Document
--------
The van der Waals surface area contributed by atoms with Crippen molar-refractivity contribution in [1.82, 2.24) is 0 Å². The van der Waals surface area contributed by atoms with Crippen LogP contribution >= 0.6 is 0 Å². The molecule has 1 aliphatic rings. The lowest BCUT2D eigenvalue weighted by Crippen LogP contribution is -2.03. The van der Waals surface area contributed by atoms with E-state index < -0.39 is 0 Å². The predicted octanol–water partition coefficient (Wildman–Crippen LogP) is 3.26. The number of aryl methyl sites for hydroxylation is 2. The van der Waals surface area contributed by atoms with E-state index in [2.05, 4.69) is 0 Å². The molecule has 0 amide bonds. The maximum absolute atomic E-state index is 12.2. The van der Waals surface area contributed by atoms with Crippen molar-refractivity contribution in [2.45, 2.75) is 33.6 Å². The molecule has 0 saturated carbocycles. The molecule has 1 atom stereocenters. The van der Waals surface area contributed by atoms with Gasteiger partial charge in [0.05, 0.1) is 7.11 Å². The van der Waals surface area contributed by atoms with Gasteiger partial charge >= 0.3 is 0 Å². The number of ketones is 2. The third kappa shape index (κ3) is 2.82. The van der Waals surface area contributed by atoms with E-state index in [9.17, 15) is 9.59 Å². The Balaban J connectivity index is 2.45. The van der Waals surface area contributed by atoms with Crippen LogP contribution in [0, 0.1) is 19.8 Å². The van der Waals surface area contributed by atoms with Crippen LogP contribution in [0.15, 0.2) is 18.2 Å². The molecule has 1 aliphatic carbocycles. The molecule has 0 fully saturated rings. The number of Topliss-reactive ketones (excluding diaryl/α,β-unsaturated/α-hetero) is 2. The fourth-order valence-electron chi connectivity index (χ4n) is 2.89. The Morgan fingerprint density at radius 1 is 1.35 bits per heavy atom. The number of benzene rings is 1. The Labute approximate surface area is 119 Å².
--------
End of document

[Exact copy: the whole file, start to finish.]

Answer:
The van der Waals surface area contributed by atoms with Crippen molar-refractivity contribution in [1.82, 2.24) is 0 Å². The van der Waals surface area contributed by atoms with Crippen LogP contribution >= 0.6 is 0 Å². The molecule has 1 aliphatic rings. The lowest BCUT2D eigenvalue weighted by Crippen LogP contribution is -2.03. The van der Waals surface area contributed by atoms with E-state index < -0.39 is 0 Å². The predicted octanol–water partition coefficient (Wildman–Crippen LogP) is 3.26. The number of aryl methyl sites for hydroxylation is 2. The van der Waals surface area contributed by atoms with E-state index in [2.05, 4.69) is 0 Å². The molecule has 0 amide bonds. The maximum absolute atomic E-state index is 12.2. The van der Waals surface area contributed by atoms with Crippen molar-refractivity contribution in [2.45, 2.75) is 33.6 Å². The molecule has 0 saturated carbocycles. The molecule has 1 atom stereocenters. The van der Waals surface area contributed by atoms with Gasteiger partial charge in [0.05, 0.1) is 7.11 Å². The van der Waals surface area contributed by atoms with Gasteiger partial charge >= 0.3 is 0 Å². The number of ketones is 2. The third kappa shape index (κ3) is 2.82. The van der Waals surface area contributed by atoms with E-state index in [9.17, 15) is 9.59 Å². The Balaban J connectivity index is 2.45. The van der Waals surface area contributed by atoms with Crippen LogP contribution in [0, 0.1) is 19.8 Å². The van der Waals surface area contributed by atoms with Crippen LogP contribution in [0.15, 0.2) is 18.2 Å². The molecule has 1 aliphatic carbocycles. The molecule has 0 fully saturated rings. The number of Topliss-reactive ketones (excluding diaryl/α,β-unsaturated/α-hetero) is 2. The fourth-order valence-electron chi connectivity index (χ4n) is 2.89. The Morgan fingerprint density at radius 1 is 1.35 bits per heavy atom. The number of benzene rings is 1. The Labute approximate surface area is 119 Å².